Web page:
With respect to conferring regarding the number and description of the topics for examination, organizations largely support the amendment because it will force plaintiffs to be more specific as to the topics, which will allow the defense to better focus its preparation. That said, there’s concern that the amendment does not provide sufficient guidance regarding what exactly the parties would need to address in advance of the deposition to comply with the new language. Therefore, many have suggested additional or alternative provisions under the amendments, including a clear procedure for lodging and resolving objections by either side. In addition, those on the defense side, such as the Voice of the Defense Bar (DRI), have suggested a cap on the number of topics.5

Comments from the Plaintiffs Side

The plaintiffs bar is generally in favor of the amendments overall.  For instance, the National Consumer Law Center (NCLC) and the National Association of Consumer Advocates (NACA) stated that the amendments constitute a “reasonable change” that would “facilitate fact-finding, preserve parties’ resources, and promote judicial economy.” That said, a number of groups on the plaintiffs side opposed the amendments as currently written and alternative suggestions by organizations. Not surprisingly, the focus of their concerns relate to the proposal of limiting the number or scope of topics. For example, the Public Justice Foundation, a national non-profit organization representing plaintiff groups in a broad array of personal injury, employment, consumer, tort and civil rights cases reasoned that “the number of topics does not actually control the substantive scope of the deposition, and an artificial limit on the number of topics may cause counsel to define topics more broadly” leading to more disputes.6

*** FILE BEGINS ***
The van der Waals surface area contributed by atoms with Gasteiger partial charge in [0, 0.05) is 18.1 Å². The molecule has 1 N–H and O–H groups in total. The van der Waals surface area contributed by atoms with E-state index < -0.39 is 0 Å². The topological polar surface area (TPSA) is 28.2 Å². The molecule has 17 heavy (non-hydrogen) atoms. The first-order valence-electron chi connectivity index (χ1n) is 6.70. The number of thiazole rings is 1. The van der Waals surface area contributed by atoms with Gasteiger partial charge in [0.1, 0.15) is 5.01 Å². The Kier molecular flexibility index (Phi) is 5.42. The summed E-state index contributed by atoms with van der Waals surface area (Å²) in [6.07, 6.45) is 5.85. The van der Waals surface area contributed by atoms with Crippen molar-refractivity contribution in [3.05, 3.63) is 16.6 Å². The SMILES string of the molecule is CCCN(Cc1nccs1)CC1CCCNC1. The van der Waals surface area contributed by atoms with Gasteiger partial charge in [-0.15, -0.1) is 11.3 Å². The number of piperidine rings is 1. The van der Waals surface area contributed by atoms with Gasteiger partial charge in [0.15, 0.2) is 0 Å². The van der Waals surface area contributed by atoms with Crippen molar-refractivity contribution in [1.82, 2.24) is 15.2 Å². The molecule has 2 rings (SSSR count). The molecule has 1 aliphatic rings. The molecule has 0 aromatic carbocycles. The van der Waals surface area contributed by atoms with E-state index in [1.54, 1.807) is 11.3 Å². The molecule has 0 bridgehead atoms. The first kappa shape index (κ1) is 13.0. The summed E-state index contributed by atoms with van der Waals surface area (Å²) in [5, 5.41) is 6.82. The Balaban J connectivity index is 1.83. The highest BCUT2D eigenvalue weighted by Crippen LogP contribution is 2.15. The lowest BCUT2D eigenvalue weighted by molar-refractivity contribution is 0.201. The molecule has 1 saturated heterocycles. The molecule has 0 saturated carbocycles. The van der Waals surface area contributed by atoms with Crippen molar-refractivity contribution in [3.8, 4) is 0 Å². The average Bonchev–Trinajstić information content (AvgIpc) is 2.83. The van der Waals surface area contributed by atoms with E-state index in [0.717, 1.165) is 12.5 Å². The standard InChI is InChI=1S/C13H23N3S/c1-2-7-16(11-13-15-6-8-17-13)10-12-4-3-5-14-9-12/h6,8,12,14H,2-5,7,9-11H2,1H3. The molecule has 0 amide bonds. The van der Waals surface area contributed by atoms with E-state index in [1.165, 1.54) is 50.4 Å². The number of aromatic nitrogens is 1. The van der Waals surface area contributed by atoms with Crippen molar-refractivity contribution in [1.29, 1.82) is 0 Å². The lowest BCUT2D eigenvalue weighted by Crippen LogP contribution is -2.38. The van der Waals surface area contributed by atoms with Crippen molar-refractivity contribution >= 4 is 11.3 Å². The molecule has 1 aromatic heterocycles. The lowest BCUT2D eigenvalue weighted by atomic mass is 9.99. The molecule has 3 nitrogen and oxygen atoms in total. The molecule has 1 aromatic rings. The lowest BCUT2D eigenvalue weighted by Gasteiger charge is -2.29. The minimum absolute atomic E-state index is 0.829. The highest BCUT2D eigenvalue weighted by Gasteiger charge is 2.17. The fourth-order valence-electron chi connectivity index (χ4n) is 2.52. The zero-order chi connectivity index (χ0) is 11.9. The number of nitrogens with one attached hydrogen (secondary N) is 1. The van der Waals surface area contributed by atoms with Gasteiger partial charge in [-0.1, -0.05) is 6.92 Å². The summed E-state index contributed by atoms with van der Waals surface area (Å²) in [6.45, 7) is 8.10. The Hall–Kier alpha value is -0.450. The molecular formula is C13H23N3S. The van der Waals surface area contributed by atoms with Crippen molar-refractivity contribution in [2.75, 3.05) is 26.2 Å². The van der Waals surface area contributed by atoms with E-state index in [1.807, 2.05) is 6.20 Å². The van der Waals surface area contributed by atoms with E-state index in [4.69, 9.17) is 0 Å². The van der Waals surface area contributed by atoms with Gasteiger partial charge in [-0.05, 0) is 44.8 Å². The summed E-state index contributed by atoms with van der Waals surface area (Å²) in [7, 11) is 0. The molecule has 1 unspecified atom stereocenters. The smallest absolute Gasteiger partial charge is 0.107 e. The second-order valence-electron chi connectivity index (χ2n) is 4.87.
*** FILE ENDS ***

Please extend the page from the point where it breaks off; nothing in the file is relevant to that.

As for organizations possibly having to identify witnesses on the front end, plaintiffs argue that this would be a positive change that would increase efficiency, as many plaintiffs’ groups complain that under the current rule, often the original corporate designee is not the person most knowledgeable about the organization, leading to depositions being spent discovering who the real person with corporate knowledge is.


The Draft Committee Note for the proposed amendments attempted to address certain of the concerns expressed by both sides, confirming for example that the “named organization ultimately has the right to select its designees,” and “the amendment does not require the parties to reach agreement.”7 While most practitioners acknowledge that changes are needed to make the Rule 30(b)(6) deposition process more efficient, there appears to be a consensus among practitioners that the proposed changes as currently written could lead only to further discovery disputes, rather than a more streamlined process. The Advisory Committee will review the comments, and then choose to either discard, revise or transmit the amendment as contemplated to the Judicial Conference’s Committee on Rules of Practice and Procedure.  If approved, it will go to the U.S. Supreme Court for final approval and could take effect by December 2020.

[1] In addition, the subpoena must advise a nonparty organization of its duty to confer with the serving party.  The full text of the Committee’s proposed amendment as well as Draft Committee Notes is available at on page 31.
[2] Id.
[3] Public Comment to Advisory Committee on Civil Rules, Jan 18, 2019, available at
[4] Product Liability Advisory Council, Comment to the Advisory Committee on Civil Rules, Feb. 12, 2019.
[5] Id.
[6] Id.
[7]See, supra note 1,